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 Rega has always been famous for the quality and quantity of bass they’ve been able to extract from small woofers and cabinets. Their legendary (and now discontinued) Ela speaker used transmission-line loading for its tiny 3.5-inch woofer, producing a level and quality of bass response in small rooms that had one questioning the existence of the laws of physics. The R7 and R9 continue the Rega tradition of the transmission-line loading principle, building on what they learned from the Ela and further refining and improving it.

Transmission-line loading aims at absorbing the rearward wave of the bass driver by means of a tunnel, line, or port that ultimately vents outside of the cabinet. Unlike the acoustic suspension system which uses rear-wave energy to compress a sealed volume of air which then serves as a spring to the loosely suspended driver, or the now almost universal bass-reflex principle, which radiates sound from the rearward wave out through a tuned port, the transmission line aims to eliminate any perturbations of the woofer’s motion by the rearward wave. Done successfully, the result is tight and clean transient response, with no overhang, sluggishness or weird ‘phasi-ness.’

Rega loads the R7’s sideways-firing 7-inch woofer by transmission line. Unusually, they also load the 5-inch midbass driver by a separate bass-reflex port. This unique arrangement produces a bass clarity, articulation, rhythmic swing and timing sophistication that makes conventional woofer loading schemes seem lead-footed, bloated, and broken.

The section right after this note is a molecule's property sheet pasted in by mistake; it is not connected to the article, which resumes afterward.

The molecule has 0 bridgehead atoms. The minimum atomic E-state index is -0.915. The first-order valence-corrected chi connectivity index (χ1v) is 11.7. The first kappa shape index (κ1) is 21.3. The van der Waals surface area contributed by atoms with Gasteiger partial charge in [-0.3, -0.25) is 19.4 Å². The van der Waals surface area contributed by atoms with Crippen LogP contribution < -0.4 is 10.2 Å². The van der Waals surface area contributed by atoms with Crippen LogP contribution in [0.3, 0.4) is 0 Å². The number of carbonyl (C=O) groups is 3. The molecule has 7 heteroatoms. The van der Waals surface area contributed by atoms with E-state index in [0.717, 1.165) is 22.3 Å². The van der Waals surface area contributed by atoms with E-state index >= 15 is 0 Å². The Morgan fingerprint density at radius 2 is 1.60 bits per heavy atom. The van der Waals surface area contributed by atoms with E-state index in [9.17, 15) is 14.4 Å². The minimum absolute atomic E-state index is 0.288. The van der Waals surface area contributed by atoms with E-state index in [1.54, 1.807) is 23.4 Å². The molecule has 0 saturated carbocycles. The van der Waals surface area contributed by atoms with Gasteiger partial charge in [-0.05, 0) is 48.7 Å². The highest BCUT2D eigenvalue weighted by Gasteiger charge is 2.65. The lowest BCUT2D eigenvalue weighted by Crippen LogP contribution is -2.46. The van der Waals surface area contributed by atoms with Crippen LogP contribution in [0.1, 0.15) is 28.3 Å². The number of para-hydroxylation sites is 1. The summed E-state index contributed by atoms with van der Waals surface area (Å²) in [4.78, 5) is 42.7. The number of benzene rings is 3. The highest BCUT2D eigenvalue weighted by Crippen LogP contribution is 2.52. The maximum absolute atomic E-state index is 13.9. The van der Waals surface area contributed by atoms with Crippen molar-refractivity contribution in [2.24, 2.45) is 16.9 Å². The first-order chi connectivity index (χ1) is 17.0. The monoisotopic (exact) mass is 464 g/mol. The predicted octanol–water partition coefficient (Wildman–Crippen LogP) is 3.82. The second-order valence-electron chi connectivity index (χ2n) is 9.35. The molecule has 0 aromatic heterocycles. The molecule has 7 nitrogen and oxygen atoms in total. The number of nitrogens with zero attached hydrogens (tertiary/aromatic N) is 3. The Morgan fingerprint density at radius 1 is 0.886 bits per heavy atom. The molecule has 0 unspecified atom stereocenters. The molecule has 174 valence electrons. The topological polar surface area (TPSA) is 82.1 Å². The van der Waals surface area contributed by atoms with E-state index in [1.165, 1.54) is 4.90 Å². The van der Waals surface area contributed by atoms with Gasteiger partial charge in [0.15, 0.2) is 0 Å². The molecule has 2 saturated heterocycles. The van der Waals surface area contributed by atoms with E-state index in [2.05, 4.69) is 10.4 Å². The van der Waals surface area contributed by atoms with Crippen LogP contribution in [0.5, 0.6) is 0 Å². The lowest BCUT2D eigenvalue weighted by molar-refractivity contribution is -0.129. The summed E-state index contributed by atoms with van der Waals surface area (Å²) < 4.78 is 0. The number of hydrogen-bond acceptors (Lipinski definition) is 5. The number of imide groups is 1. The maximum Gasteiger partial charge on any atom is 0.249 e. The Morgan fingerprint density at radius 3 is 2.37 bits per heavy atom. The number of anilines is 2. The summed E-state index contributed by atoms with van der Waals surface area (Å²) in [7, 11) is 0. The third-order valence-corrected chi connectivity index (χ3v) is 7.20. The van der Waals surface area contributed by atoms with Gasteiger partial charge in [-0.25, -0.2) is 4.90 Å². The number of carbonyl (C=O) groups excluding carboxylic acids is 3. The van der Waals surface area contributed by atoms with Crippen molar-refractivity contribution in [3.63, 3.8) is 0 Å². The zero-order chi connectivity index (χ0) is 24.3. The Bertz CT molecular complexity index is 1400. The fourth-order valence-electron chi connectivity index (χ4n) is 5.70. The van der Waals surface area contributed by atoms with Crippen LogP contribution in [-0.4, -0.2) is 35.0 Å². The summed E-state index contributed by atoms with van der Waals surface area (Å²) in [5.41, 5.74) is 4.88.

Inspired by PBS’s broadcast of the Cream Reunion Concert, I ran through the CD and DVD documents of the concert, reveling in Jack Bruce’s virtuoso bass playing and fully understanding his interplay with Ginger Baker’s drumming and Eric Clapton’s energized guitar work (Clapton hasn’t played this well since the demise of Blind Faith.) This naturally led to revisiting all my old Cream recordings. Which then led to listening to rock bands that used double drummers – The Allman Brothers and The Grateful Dead. Then I was off on a Ron Carter kick, listening to a dozen or so or his performances, both as sideman and leader. Next it was West African master drummer recordings; then on to Persian and Indian sitar/santur/tabla performances. These kinds of spontaneous listening orgies are what great audio products should inspire. The Rega R7 produced the most musically satisfying bass performance of any speaker in my memory. (I have not yet heard the Rega R9.)

Extracting this level of bass performance depends ultimately on the partnering amplifier’s bass control, resolution. and rhythmic certainty. Like most contemporary speaker designs, the Rega R7 assumes high damping factor and general solid state bass control. Tube amp owners in particular should make sure their amps have sufficient control and definition. I got excellent results from my antique Marantz 1060 transistor integrated amp, the budget-priced Cambridge Azur 640A, Rotel’s RB 980BX, and the Cyrus 8vs. Needless to say, Rega’s own amplifiers are an obvious first choice. An additional level of resolution in bass clarity is available through use of the Stillpoints Universal Resonance Dampers. Though many listeners resist isolation devices for speakers (unaware, perhaps, that speaker spikes are in fact isolation devices themselves) I find them absolutely essentially to extract all that a system is capable of producing. Similarly one can achieve even greater bass authority, dynamics and control through bi-amping; but since I did not have 2 identical power amps I could not test this.